Finally, according to Pallasmaa, what are the lessons of animal architecture?
CONTINUITY: "I want to suggest that we could learn from studying the gradual and slow development and adaptation of animal constructions through the course of millions of years, since we, human architects of the electronic age, tend on the contrary to invent a new architectural style for each new season."
ECOLOGY: Pallasmaa maintains that cultural, psychic and aesthetic factors compromise functionality in human architecture. Consequently architecture has developed away from the ecological balance. He thinks that "examples of animal architecture represent an uncompromised ecological functionalism". Concluding then, he says: "In the face of the urgent demand for ecologically better adapted forms of life and architecture, we may have to reverse the image; we should, perhaps, begin to imagine ourselves inhabiting houses inspired by the animal master-builders."
Without doubt, the strengths of this book are in its ethological materials described by an architect. This wealth of new materials, of animal technology and its corresponding structural forms should, however, not cover up the cultural backgrounds of human architecture. In the framework of this huge and fascinating materials of animal architecture, man's architecture tends to become one among many. Man the builder against animal architects! Structural analogies. So, why not learn from it, borrow concepts from it for human architecture. Pallasmaa suggests it. Frei Otto and the spider's web - architecture? Evidently, here, the view is too narrow. Pallasmaa's a-historic program with its dominantly techno-/function-/structure-parameters can not cover the culture of human architecture adequately. The program is too tightly adapted to its specific object, animal architecture.
This problem fully comes up in comparisons between 'animal architecture' and 'human architecture'. Really, I have doubts about the graphic presentation of "predecessors to the architecture of man" (1 + 2; p. 14/15; 122/23). In my own worldview, "layered roofs" of Nepali temples can not be compared with layered roofs of termite nests. Also, the analogy of the 'facade' of a peasant storehouse and the casing of a fly larva (trichoptera) is questionable in my view, as well as the comparison of the panel construction of a Japanese house in Kyoto with the "house" of caddis fly larva "showing panel elements precut from water plant leaves".
My personal view differs here. Forms are not just mere forms, isolated from the rest, whether cultural or natural. They have 'histories', which bind them down on earth, particularly in the animal world. In former times, such 'histories' could easily be mixed on deductive common factors. In the 19th century nature was still close to written history, the whole universe and the world being considered some two to three thousand years old. This has greatly changed today. There are at least seven different histories with different names (cosmo-, geo- bio-, anthropo-logy, pre-, and written history proper, finally ethnology and folklore studies both focussed on surviving traditions), using different methods, different periodisations. The animal 'histories' therefore are different from the 'history' of human architecture. Forms cannot easily be compared. If thus the affinity between human architecture and animal architecture are questioned, the reasons to borrow, become problematic too. Doubtless, this affinity is, to some extent also, influenced by the method used.
In spite of such differences, we must fully agree with Pallasmaa, that modern and post-modern architecture have manoeuvred the architectural 'laics' into a virtual system of urban environment which got out of control, threatening the human existence as a whole with its cancerous growth. Without doubt, Pallasmaa's pioneering 'intrusion' into the new domain of 'architectural zoology', and/or 'zoological architecture' and its ecological conditions, will greatly contribute to pave an important new way. Namely, to develop architectural theory out of its myth, out of its merely aesthetic evaluations and towards objectively scientific grounds.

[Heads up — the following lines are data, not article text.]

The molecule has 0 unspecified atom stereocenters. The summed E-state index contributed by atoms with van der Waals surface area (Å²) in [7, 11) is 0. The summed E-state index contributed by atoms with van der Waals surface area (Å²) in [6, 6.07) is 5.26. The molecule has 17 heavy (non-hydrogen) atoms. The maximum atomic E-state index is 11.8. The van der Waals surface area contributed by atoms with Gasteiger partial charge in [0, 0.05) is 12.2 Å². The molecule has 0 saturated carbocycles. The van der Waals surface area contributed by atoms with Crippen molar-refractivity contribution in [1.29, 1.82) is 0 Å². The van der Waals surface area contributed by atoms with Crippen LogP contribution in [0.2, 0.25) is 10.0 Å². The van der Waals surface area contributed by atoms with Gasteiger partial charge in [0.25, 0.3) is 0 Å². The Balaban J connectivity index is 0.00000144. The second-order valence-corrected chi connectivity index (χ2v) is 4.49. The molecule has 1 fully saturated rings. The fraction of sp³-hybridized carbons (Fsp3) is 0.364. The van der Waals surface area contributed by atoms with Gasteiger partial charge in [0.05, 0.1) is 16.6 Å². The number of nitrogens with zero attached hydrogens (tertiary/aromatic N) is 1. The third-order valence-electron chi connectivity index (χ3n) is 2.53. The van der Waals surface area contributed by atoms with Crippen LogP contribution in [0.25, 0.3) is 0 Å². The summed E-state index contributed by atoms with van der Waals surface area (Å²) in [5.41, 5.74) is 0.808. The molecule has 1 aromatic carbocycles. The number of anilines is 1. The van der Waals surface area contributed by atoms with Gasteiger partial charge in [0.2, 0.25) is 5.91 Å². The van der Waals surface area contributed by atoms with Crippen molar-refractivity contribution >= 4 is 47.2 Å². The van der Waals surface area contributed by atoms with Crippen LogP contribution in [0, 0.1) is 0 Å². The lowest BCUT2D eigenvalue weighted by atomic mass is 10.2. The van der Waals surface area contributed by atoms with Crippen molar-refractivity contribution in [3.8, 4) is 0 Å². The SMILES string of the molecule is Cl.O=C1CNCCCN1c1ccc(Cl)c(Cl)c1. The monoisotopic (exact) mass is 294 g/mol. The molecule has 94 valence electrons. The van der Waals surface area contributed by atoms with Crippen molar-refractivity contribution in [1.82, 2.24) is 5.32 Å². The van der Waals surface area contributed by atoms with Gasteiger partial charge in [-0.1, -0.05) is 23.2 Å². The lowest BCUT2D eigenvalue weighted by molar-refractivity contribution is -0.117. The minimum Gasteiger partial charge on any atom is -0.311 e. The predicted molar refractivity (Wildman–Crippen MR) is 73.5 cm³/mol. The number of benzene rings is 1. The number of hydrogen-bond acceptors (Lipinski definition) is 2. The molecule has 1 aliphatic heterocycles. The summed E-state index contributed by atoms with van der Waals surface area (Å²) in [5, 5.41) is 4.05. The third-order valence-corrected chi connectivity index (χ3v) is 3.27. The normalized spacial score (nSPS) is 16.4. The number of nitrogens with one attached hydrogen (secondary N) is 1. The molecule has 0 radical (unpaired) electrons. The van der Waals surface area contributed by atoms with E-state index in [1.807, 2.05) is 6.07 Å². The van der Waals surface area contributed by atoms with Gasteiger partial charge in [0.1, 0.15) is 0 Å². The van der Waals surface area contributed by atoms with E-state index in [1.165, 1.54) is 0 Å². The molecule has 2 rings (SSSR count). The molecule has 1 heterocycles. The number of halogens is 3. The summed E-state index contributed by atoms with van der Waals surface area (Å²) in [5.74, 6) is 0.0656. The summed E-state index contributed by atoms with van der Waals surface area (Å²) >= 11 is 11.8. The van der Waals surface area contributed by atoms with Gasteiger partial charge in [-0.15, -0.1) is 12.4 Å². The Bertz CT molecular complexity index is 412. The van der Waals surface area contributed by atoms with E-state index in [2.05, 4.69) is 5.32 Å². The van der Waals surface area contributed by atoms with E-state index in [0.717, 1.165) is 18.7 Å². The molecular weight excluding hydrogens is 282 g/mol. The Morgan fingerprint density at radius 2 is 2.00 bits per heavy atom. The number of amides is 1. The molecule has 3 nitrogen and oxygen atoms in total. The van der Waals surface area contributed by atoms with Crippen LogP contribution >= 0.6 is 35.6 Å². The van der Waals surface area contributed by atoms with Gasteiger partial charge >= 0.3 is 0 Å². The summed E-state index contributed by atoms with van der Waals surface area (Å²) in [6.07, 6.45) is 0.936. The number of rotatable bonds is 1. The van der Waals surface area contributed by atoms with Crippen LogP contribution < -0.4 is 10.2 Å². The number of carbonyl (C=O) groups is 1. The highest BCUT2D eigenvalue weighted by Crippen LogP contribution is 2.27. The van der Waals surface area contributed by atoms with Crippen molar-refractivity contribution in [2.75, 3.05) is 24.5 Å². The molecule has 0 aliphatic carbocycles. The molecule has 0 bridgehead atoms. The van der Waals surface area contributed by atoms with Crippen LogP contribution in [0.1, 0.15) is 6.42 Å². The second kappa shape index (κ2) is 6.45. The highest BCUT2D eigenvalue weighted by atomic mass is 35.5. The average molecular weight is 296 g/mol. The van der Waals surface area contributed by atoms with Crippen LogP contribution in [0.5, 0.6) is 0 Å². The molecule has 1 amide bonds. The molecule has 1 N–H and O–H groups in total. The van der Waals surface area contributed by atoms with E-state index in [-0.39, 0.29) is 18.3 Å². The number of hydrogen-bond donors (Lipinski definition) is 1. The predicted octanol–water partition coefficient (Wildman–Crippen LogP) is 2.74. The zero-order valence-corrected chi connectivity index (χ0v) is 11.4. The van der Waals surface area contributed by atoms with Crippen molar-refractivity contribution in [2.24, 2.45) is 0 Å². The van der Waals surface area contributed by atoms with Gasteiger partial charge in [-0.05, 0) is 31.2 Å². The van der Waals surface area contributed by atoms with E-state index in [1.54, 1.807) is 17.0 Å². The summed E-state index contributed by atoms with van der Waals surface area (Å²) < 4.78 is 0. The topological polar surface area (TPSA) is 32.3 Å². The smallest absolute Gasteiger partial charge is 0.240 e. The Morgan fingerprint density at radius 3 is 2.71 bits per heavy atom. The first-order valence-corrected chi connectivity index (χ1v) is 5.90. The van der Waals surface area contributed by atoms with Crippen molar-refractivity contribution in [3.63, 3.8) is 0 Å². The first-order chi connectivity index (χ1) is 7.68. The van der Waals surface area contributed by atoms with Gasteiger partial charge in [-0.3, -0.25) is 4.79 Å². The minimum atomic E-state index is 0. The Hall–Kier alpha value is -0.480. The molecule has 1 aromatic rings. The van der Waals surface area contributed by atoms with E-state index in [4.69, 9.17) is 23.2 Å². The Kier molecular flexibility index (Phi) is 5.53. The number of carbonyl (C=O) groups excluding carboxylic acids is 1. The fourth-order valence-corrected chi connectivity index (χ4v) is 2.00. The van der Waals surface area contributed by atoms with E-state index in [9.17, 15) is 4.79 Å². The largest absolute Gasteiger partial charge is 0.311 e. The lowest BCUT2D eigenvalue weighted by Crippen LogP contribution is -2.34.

The beautifully illustrated book is warmly recommended to architectural students who feel that present architectural 'theories' provide 'too limited' views on the architectural 'reality'. The book offers a wealth of discoveries!
von Frisch, Karl,
Animal Architecture; Harcourt Brace Jovanovich, NY and London, 1974
Animals and Architecture; Hugh Evelyn, London, 1971
Hansell, Michael H.,
Animal Architecture and Building Behaviour; Longman London and NY, 1984
DOFSBT, Chorgasse 19
CH-8001 Zuerich, Switzerland
I was prompted to ask by the comment in your book review: "Pallasma maintains that cultural, psychic and aesthetic factors compromise functionality...". I believe I understand and in fact agree with this idea, that human designs have "developed away from the ecological balance". I merely question the use of the term aesthetics in this context.
4GL -- SQL -- New Era
---- There are more things in heaven and earth, Horatio, ----
---- Than are dreamt of in your philosophy. ----
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Thank you for your book review. I assume it is submitted for publication in Architronic. It will require some editing--word structures are organized in Zurich-deutsche (?) and need to be smoothed out a bit. However the language use is accurate, and it was a delightful book to review. I will forward it to our reviews editor who will handle the editing and decisions on publication.
If we were to publish the review we will need to know where it has been available on the net, and reference that address. In essence by placing it on a home page you have "published" it, although not through a review process. Let me know where it has been available so that we can reference it properly.
Thank you for your submission. It should spark lively debate and interest amonst our readers.
Thanks for sending your review of Pallasmaa's book. I have transmitted it to some of my colleagues for whom he is an important reference. Best regards, Maurice Amiel.Dept of Design. UQAM.
Hello, Nold ! Pallasmaa's work sounds so interesting. Have you ordering and price information?
I received today, by the way, the article you sent on to me. Multumesc! (as those happy folks in Romania say). I will be unable to read it for a few days, but it's near the top of the list for next week's reading.
Lovely early evening light here. Rainstorm which was predicted went somewhere else. We have only cool, soft breezes. August is the nicest month sometimes.
very interesting review. Have you published the actual review on your site? If so, we would like to mention it in our news area.